Raising Children With Different Nutrition Needs

By Laura Cipullo, RD, CDE, CEDRD, CDN with Elyse Falk, MS, RD, CDN

A Real Mom’s Question

How should a parent handle instances when one child has a HUGE sweet tooth, and is underweight but the other kids in the same family are a normal weight or overweight?  For example, at dessert time, all the kids want ice cream – maybe one child shouldn’t have a ton and the other really could use it.  How does a parent deal with this situation in a way that doesn’t create food issues?

Two Real Moms’ Answers

Focus on Equality

First and foremost, everyone should be treated equally at the dinner table. In order to prevent any type of discord between the kids, you’re far better off teaching them the importance of nutrition and their health in a more neutral setting.

Regardless of weight, children need to focus on eating balanced meals and snacks. Sweets, like cake, cookies, and candy, are what we like to call “sometimes foods,” because they are foods that are okay to eat some of the time.

The child with the huge sweet tooth has to learn to eat an array of flavors – not just those made mostly of sugar – otherwise they may develop nutrient deficiencies or simply close their mind to the idea of fruits, vegetables, lean meats, nuts, eggs and low-fat dairy. Even an underweight child should not make sweets his or her primary source of nourishment. Instead, teach them to focus on increasing the amount of nutrient-dense foods they consume throughout the day. Young children need to learn to eat the kind of food that’s necessary for their bodies, and observe healthy role models who guide them, so that they can grow into confident eaters.

Reassess

Did your family’s pediatrician recommend that your child gain weight, or are you assuming this? Do your children’s height and weight fall into in the same percentiles on the growth chart? If so, it is probably safe to assume that both of your children are at appropriate weights. In general, the focus should not necessarily be on gaining weight. Instead, it should be on eating enough nutritious food on a daily basis. Consider seeking counseling with a registered dietitian.

If your child’s weight is truly beneath their height on the growth curve, your child has not grown in a year, or if a physician prescribed weight gain, then you’ll need to focus on increasing the quantity of food your child is consuming while simultaneously looking for ways to add nutrient-dense foods to their intake (this refers to a small serving of food that is high in calories). As Mommy Faulk reminds, children have smaller stomachs than adults and often can’t consume large amounts of food at a time. Because of this, they may need to eat smaller, nutrient-dense meals more often.

You may also want to ask yourself: Is my child a picky eater? Don’t forget that, just because school sets aside time for lunch doesn’t mean your child is eating. Perhaps something happened at school that is causing them not to eat, or maybe they don’t have enough time to eat. This may be the problem, especially if your child has lost a significant amount of weight in the past 2 months (>/= 2%) and could possibly put them at risk of developing an eating disorder. In other words, in order to remedy the situation, it’s essential to first determine why your child is not meeting their nutrition needs.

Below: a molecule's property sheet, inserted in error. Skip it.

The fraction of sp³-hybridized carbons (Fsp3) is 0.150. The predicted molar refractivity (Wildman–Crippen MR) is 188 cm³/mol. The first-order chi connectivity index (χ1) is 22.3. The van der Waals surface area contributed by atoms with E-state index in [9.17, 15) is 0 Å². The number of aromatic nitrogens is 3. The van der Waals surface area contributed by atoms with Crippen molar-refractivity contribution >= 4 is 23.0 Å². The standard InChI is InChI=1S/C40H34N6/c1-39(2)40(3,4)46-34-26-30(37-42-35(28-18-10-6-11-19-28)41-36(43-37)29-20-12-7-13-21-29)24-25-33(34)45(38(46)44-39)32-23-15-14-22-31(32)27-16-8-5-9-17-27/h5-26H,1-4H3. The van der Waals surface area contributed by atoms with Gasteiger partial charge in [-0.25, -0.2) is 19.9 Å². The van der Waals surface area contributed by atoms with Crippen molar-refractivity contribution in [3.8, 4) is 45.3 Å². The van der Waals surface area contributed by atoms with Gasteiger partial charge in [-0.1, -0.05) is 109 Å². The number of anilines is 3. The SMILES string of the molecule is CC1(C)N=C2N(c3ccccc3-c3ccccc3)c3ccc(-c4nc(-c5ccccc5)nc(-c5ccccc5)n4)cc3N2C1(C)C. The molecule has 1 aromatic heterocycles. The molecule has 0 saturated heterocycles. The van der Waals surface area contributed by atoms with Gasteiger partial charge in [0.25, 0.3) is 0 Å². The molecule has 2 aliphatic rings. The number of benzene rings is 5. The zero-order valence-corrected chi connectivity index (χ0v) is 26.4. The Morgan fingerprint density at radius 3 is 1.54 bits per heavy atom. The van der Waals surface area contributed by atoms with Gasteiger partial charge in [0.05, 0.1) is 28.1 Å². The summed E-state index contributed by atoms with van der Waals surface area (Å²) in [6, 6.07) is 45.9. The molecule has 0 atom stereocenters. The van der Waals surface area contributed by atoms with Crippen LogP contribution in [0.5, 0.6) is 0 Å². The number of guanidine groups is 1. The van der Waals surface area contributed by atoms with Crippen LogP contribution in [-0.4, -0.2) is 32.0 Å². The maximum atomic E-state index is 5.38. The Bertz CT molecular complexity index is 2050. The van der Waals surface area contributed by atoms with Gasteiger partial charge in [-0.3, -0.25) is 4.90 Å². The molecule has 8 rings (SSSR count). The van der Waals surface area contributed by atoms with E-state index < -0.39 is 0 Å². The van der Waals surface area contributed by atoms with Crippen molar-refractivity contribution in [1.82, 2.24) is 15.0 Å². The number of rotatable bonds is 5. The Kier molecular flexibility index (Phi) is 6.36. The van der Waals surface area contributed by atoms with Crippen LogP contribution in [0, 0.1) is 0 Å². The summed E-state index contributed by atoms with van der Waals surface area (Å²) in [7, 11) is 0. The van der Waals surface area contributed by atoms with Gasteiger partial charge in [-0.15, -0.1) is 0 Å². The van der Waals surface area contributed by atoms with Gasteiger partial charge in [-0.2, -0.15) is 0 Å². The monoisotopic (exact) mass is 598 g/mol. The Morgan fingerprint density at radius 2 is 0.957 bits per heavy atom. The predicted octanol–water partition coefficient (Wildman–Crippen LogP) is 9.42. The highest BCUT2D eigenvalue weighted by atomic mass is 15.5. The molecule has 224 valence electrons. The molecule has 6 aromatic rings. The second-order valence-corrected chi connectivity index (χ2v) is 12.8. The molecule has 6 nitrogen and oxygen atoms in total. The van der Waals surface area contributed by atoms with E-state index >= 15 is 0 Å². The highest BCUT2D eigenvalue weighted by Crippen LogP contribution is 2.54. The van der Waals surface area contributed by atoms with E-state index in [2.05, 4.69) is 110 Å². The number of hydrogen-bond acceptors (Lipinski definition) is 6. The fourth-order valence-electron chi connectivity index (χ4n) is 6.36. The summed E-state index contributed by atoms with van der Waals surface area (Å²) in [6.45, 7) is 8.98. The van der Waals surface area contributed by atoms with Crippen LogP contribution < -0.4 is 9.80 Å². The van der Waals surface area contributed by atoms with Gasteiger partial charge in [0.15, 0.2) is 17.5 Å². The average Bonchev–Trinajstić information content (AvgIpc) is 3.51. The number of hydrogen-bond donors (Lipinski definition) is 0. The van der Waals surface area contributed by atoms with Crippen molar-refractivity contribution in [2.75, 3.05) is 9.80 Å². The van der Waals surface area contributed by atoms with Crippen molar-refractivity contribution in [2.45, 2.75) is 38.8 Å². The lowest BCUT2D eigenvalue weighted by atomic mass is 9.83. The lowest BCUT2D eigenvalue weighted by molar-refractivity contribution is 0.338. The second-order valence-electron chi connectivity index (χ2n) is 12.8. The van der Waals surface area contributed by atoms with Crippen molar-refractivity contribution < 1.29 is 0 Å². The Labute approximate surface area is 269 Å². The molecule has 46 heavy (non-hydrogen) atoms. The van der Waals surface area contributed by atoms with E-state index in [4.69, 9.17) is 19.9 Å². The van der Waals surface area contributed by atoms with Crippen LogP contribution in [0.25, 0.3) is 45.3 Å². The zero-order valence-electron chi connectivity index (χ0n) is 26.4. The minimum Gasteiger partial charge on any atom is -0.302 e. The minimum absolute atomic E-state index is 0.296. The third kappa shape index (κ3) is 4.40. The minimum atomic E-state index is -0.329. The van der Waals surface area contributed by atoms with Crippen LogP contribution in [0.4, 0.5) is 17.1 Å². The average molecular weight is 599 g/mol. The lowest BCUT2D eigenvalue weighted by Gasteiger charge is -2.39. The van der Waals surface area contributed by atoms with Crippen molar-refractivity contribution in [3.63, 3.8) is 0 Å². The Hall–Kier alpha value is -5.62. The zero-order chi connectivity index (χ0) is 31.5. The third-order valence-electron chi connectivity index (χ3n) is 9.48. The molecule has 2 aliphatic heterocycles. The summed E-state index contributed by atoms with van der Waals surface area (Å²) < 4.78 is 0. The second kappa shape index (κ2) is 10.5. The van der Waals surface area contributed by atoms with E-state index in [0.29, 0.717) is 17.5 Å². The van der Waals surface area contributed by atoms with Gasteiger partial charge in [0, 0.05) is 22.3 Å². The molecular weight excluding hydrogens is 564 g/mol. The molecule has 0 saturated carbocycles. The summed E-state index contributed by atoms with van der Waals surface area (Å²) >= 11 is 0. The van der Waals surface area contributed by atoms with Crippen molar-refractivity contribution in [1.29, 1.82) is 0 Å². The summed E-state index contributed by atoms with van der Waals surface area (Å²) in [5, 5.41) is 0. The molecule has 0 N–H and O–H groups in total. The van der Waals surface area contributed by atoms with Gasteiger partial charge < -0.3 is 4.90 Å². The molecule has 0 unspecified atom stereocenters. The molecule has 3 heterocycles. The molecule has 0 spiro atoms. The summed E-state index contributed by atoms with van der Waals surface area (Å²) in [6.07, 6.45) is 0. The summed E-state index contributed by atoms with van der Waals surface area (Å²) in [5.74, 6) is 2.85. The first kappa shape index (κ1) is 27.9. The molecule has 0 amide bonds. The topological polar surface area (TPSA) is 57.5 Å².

Quick Tips to Increase Intake Without Increasing Quantity

  • Add 1-2 tbsp of wheat germ to yogurt, meatloaf, cereal, muffins, etc.
  • Add an extra slice of cheese to their sandwich.
    • Add granola to low fat yogurt or allow them to eat it plain.
    • Put peanut butter on their muffin.
    • Make smoothies with protein powder and lots of berries.
    • Add a morning snack of raisins or nuts at around 10 a.m.
    • Provide a snack of crackers and a spread like hummus before bed.
    • Encourage healthy fats such as avocado, olives, olive oil, nuts, and nut butters.
    • Have all-natural nutrition bars and packaged low-fat milk available on the go.
    • Let them have a mini-meal when they get home from school, like a sandwich, grapes, low-fat cheese, hearty soup, homemade English muffin pizza, etc.
    • Add olive oil to whole-grain pasta and veggies; let child dip whole-grain bread into olive oil with their meal.

Behaviors to Implement

  • Talk to the school to help your child to remember to eat.
  • Help your child relax before meals and decrease anxiety to prevent emotional fullness.
  • Encourage your child to help choose the menu.
  • Do not discuss food issues and/or weight at the table.
  • Focus on your child’s behaviors around food and commend them for trying new foods or practicing self-care.
  • Make meals an enjoyable time so they are not rushing to finish and leave the table.
  • If the pediatrician is concerned, have them talk to the child with a parent in the room and explain why they need to get more nutrition.

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